1. Fish out the rosemary stems and major pieces. Into your blender or food processor, ladle a cup or two of the hot applesauce at a time. Cover the lid tightly (cover the top with a towel before you hold it down for extra super smarts) and blend to the desired consistency. Spoon out into a bowl and repeat until you’ve blended your entire batch, or
2. Fish out the rosemary stems and major pieces, then blend using an immersion blender until you reach the desired consistency.
You can totally can this, if that’s your bag. I’m scared of canning?, so I just.. refrigerate. We’ll scarf it down one of the first days we get back, so I have no real FDA-approved guidelines on the life of this recipe. Use your good judgment and sense of smell; I believe in you.
You can very easily double or triple this recipe. I wrote it off of exactly what we had, so there’s no real objective rhyme or reason to the exactness of the ingredients, except that it was perfect. In every way.
- 2 lbs apples (about 8 – 9 small or medium, but a kitchen scale comes in handy here), cored and chopped into medium pieces
- 1/3 cup apple juice or cider
- 2 tbsp heaping tablespoons brown sugar (or maple or agave nectar)
- 1/4 cup juice of 1/4 lemon
- sprig fresh rosemary
- Combine all ingredients in a heavy-bottomed pot over medium heat and let cook down for about 35 – 45 minutes.
- Fish out the rosemary and mash with a large spoon or potato masher to the desired consistency, or use a blender or immersion blender for a finer consistency.
- Store in the refrigerator – will keep for at least a week (but let’s be honest – I’ll keep it MUCH longer. College steeled my stomach)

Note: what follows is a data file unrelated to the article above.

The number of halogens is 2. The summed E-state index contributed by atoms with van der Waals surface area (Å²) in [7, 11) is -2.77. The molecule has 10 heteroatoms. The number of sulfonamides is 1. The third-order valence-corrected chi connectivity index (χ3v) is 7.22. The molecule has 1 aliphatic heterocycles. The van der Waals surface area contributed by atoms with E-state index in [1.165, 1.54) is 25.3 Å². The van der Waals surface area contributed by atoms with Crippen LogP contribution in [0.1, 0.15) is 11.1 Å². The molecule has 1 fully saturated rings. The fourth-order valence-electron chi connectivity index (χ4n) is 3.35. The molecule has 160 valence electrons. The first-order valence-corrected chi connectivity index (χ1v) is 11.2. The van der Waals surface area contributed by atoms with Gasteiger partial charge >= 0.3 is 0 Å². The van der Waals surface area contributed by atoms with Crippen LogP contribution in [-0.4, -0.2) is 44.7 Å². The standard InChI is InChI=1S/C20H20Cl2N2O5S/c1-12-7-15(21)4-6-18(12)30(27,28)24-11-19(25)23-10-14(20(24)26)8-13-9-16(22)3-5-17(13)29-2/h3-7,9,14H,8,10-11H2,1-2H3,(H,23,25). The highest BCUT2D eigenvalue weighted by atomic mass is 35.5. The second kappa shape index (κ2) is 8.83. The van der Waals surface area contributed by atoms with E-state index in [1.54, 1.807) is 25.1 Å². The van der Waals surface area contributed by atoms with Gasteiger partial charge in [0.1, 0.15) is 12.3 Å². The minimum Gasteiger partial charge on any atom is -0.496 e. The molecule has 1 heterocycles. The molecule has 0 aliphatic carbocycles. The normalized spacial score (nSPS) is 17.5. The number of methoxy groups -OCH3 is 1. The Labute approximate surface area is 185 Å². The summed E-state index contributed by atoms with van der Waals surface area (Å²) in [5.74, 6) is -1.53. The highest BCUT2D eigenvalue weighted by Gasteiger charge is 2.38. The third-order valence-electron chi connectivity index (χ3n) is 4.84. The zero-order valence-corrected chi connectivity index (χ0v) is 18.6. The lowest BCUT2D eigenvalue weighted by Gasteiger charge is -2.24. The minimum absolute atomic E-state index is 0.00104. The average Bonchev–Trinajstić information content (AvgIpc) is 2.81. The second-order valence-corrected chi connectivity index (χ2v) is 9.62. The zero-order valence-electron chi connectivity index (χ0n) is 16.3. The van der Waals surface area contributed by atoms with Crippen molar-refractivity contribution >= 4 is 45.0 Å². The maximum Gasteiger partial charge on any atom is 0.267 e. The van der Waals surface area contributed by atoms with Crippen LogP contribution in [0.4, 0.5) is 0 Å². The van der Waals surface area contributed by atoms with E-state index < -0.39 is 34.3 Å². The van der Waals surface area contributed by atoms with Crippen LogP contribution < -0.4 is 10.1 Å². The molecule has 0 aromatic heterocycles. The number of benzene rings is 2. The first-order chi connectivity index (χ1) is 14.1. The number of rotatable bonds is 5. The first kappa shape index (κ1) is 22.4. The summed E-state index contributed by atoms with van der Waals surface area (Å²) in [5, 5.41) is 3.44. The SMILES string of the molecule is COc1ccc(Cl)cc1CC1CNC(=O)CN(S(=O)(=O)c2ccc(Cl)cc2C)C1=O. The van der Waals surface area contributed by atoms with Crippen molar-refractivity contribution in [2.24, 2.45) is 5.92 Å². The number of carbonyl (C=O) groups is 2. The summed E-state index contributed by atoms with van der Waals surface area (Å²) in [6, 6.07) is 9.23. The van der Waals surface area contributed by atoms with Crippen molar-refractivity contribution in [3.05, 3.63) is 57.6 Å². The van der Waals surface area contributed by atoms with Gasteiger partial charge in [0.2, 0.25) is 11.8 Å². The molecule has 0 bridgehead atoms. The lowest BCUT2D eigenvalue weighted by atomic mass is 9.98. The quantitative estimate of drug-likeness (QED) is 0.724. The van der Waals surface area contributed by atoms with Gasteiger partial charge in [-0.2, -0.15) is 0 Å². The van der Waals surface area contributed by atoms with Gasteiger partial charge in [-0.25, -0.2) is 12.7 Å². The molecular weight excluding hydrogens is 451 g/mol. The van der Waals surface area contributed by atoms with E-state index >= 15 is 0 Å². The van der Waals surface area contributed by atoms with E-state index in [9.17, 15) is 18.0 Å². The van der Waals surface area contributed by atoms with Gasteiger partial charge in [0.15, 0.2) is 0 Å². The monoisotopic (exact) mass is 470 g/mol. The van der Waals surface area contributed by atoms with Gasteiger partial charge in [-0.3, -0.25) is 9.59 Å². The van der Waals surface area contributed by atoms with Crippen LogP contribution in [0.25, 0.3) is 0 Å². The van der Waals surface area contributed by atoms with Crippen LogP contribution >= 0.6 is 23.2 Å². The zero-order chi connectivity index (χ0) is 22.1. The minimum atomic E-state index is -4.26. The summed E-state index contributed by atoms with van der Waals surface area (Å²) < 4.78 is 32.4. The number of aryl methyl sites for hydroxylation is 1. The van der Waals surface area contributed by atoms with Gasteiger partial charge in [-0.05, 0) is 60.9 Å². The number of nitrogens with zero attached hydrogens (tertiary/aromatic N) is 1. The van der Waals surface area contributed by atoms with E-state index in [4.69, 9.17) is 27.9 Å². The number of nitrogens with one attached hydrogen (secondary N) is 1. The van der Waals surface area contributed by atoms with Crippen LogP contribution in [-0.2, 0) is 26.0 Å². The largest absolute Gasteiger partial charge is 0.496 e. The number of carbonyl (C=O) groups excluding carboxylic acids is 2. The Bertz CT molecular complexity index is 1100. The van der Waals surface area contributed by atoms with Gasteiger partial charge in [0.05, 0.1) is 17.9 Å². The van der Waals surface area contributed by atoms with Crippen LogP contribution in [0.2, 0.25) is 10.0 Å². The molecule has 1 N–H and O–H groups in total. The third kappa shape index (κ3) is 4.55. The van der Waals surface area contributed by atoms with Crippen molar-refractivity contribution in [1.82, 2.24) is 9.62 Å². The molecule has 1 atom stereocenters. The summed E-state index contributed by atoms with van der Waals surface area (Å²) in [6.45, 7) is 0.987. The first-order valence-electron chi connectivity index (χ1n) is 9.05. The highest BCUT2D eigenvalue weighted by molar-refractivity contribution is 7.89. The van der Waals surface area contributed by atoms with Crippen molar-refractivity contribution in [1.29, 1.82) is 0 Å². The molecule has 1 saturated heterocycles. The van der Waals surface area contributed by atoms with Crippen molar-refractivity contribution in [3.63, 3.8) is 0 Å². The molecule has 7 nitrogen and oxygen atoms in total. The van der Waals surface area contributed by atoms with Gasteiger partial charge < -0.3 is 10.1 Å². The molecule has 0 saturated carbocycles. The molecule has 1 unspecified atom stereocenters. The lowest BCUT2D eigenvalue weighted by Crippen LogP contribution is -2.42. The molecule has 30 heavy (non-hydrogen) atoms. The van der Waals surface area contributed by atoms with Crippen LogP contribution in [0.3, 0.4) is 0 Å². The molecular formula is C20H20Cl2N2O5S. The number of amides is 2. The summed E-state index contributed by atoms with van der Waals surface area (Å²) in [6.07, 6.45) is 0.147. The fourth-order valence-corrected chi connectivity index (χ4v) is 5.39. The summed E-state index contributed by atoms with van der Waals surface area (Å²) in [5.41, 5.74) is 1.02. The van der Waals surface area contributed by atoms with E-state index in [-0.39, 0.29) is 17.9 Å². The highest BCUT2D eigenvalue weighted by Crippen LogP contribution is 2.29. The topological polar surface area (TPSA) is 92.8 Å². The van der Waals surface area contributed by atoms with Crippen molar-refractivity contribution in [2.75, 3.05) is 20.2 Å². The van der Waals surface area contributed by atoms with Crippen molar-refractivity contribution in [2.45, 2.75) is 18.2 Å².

Number of total servings shown is approximate. Actual number of servings will depend on your preferred portion sizes.
Nutritional values shown are general guidelines and reflect information for 1 serving using the ingredients listed, not including any optional ingredients. Actual macros may vary slightly depending on specific brands and types of ingredients used.
To determine the weight of one serving, prepare the recipe as instructed. Weigh the finished recipe, then divide the weight of the finished recipe (not including the weight of the container the food is in) by the desired number of servings. Result will be the weight of one serving.
*Before said “throwing in pot”, I washed, cored, diced, and weighed apples of interest; trimmed said rosemary; and consulted my fearless leader, Ree Drummond, for general guidance on proportions and cooking times.
**Just kidding. Smooth peanut butter is the best! I’ll stand under one of those fresh peanut grinders at Whole Foods with my mouth open, I kid you not. I’LL DO IT! DON’T MAKE ME PROVE THIS TO YOU.***
***If you’re a marketing representative from Whole Foods: Hi! I would never actually do that, as that is absurd and certainly a health code violation. Please still hire me to be a recipe developer. You won’t be sorry! Unless you leave me alone with the peanut butter machine. Then you’ll definitely be sorry.. and left with approximately four dozen peanut butter